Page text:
Can Jaguars See the Forest Through the Mine?

Hurdles Remain for Jaguar Habitat

This article is about a current debate going on pertaining to jaguar habitat allocation. The three key players in the issue are the Fish and Wildlife Service, the Center for Biological Diversity, and the Rosemont Mining Company. The habitat under discussion is 838,000 acres in Southern Arizona and New Mexico. With an area almost the size of Rhode Island, it is not surprising that land-usage debates are arising. Rosemont wants to use part of the land for a mine, which biologists see as infeasible because of the need to avoid further fragmenting jaguar habitat. The plus side is that this habitat allocation appears to have major support AND it would protect a habitat range that also includes ten other endangered species. I’m all about endangered species “piggy backing” on other endangered species. Lots of endangered animals or insects do not have the “cuteness factor” required to evoke strong support from the general population. Hence, why I’m all about jumping on the “panda bandwagon.” Even though pandas are not extremely useful animals, there is no denying they are ridiculously cute and can bring in money and support that could be used for other endangered species protection as well. Getting off that tangent train… It is apparent that more information is needed before the most responsible decision can be made in the matter of the jaguar habitat. However, the “lone ranger” behavior of jaguars makes obtaining data on them difficult. I hope the companies come to a reasonable conclusion and that, even if it’s not the most optimal decision for the jaguars, it might help some “piggy backers.”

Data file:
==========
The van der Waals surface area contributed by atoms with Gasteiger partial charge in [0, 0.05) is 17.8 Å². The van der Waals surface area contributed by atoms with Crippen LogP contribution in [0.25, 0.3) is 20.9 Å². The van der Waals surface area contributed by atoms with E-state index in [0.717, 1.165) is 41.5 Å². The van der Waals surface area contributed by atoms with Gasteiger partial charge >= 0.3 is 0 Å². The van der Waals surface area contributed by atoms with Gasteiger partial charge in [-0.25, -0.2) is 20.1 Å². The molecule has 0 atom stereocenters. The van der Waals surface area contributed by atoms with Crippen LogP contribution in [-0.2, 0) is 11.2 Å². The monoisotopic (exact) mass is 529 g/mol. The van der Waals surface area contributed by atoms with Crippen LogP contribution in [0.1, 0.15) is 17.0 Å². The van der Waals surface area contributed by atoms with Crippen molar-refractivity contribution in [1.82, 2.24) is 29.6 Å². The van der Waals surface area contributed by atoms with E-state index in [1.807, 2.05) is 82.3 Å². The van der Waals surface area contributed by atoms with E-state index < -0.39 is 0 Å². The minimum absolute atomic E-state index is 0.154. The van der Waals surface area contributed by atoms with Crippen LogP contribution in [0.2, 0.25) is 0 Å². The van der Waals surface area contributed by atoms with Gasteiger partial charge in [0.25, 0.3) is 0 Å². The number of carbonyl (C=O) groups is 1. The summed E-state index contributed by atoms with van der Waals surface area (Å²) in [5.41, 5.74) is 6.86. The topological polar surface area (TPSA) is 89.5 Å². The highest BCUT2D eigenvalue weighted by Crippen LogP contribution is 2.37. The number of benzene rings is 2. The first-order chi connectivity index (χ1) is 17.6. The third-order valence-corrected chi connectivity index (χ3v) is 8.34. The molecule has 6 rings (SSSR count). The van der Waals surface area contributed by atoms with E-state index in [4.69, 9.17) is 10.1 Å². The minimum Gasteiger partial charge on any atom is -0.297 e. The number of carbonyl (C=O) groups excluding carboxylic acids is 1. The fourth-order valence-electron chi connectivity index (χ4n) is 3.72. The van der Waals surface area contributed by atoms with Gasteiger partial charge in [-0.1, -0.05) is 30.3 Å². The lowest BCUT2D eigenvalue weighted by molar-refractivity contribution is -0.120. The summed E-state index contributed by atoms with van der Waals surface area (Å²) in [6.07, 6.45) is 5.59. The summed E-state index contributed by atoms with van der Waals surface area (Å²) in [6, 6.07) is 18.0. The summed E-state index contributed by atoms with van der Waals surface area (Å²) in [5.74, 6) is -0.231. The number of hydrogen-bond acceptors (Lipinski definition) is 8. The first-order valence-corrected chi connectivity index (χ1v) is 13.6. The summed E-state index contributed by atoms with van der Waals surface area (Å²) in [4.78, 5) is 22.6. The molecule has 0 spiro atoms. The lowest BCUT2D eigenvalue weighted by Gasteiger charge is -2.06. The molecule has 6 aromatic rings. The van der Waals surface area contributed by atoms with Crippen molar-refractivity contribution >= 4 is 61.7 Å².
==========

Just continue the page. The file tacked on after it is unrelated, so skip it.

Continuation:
For Fun: In case you don’t believe me about the pandas being adorable, I will include this youtube link I saw today. I guarantee it will make you smile. πŸ™‚

Jaguar. Wiki Commons: Lea Maimone

Jaguar. Wiki Commons: Lea Maimone

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